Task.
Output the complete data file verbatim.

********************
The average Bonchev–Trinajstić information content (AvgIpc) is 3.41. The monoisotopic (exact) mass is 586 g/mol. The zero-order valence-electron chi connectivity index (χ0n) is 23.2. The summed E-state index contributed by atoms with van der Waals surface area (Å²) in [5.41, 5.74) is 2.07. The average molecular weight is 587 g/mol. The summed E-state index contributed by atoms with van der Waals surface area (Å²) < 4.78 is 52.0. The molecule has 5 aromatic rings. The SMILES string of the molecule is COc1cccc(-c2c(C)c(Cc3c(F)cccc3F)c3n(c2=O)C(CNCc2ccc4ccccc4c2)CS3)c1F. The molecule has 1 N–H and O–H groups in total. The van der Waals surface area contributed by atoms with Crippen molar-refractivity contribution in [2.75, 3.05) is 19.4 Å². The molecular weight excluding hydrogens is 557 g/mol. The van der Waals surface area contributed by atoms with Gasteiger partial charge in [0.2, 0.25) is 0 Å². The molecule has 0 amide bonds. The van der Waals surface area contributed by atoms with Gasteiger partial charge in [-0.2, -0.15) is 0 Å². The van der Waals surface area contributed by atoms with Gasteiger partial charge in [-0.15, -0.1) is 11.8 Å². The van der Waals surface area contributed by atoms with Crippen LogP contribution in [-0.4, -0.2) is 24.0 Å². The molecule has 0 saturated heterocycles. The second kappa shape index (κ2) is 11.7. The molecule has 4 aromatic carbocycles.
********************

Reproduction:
The average Bonchev–Trinajstić information content (AvgIpc) is 3.41. The monoisotopic (exact) mass is 586 g/mol. The zero-order valence-electron chi connectivity index (χ0n) is 23.2. The summed E-state index contributed by atoms with van der Waals surface area (Å²) in [5.41, 5.74) is 2.07. The average molecular weight is 587 g/mol. The summed E-state index contributed by atoms with van der Waals surface area (Å²) < 4.78 is 52.0. The molecule has 5 aromatic rings. The SMILES string of the molecule is COc1cccc(-c2c(C)c(Cc3c(F)cccc3F)c3n(c2=O)C(CNCc2ccc4ccccc4c2)CS3)c1F. The molecule has 1 N–H and O–H groups in total. The van der Waals surface area contributed by atoms with Crippen molar-refractivity contribution in [2.75, 3.05) is 19.4 Å². The molecular weight excluding hydrogens is 557 g/mol. The van der Waals surface area contributed by atoms with Gasteiger partial charge in [0.2, 0.25) is 0 Å². The molecule has 0 amide bonds. The van der Waals surface area contributed by atoms with Gasteiger partial charge in [-0.2, -0.15) is 0 Å². The van der Waals surface area contributed by atoms with Gasteiger partial charge in [-0.15, -0.1) is 11.8 Å². The van der Waals surface area contributed by atoms with Crippen LogP contribution in [-0.4, -0.2) is 24.0 Å². The molecule has 0 saturated heterocycles. The second kappa shape index (κ2) is 11.7. The molecule has 4 aromatic carbocycles.